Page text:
According to art therapist and mental health counselor Susanne F. Fincher, we owe the re-introduction of mandalas into modern Western thought to Carl Jung, the Swiss psychoanalyst. In his pioneering exploration of the unconscious through his own art making, Jung observed the motif of the circle spontaneously appearing. The circle drawings reflected his inner state at that moment. Familiarity with the philosophical writings of India prompted Jung to adopt the word "mandala" to describe these circle drawings he and his patients made. In his autobiography, Jung wrote:
"I sketched every morning in a notebook a small circular drawing,...which seemed to correspond to my inner situation at the time....Only gradually did I discover what the mandala really is:...the Self, the wholeness of the personality, which if all goes well is harmonious."
— Carl Jung, Memories, Dreams, Reflections, pp. 195 – 196.
Jung recognized that the urge to make mandalas emerges during moments of intense personal growth. Their appearance indicates a profound re-balancing process is underway in the psyche. The result of the process is a more complex and better integrated personality.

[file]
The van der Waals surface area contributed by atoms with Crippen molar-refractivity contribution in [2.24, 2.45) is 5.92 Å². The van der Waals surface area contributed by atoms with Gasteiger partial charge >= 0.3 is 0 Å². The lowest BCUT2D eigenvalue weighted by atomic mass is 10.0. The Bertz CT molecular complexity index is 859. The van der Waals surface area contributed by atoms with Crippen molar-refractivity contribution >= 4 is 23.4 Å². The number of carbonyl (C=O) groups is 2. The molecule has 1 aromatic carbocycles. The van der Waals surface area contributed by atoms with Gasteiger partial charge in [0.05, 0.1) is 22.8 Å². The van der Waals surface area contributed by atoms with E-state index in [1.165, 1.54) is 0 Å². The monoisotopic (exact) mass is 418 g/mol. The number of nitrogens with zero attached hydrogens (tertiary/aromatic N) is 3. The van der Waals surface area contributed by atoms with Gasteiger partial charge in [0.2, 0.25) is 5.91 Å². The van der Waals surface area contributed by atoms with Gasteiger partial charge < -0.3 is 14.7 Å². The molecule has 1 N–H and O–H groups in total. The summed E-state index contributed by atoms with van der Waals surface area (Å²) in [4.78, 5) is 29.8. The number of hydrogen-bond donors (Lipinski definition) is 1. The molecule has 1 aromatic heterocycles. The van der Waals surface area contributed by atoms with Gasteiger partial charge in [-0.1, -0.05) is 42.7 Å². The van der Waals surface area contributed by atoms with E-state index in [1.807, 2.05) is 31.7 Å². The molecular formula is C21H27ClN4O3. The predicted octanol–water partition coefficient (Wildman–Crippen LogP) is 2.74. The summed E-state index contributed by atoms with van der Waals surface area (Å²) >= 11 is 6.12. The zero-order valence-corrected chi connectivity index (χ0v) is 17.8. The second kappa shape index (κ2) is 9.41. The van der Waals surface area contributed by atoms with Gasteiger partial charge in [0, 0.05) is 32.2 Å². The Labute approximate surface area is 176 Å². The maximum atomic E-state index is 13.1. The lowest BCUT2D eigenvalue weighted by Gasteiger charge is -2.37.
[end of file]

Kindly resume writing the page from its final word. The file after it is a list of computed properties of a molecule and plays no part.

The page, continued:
"The mandala serves a conservative purpose—namely, to restore a previously existing order. But it also serves the creative purpose of giving expression and form to something that does not yet exist, something new and unique…. The process is that of the ascending spiral, which grows upward while simultaneously returning again and again to the same point."
Creating mandalas helps stabilize, integrate, and re-order inner life.
According to the psychologist David Fontana, its symbolic nature can help one "to access progressively deeper levels of the unconscious, ultimately assisting the meditator to experience a mystical sense of oneness with the ultimate unity from which the cosmos in all its manifold forms arises."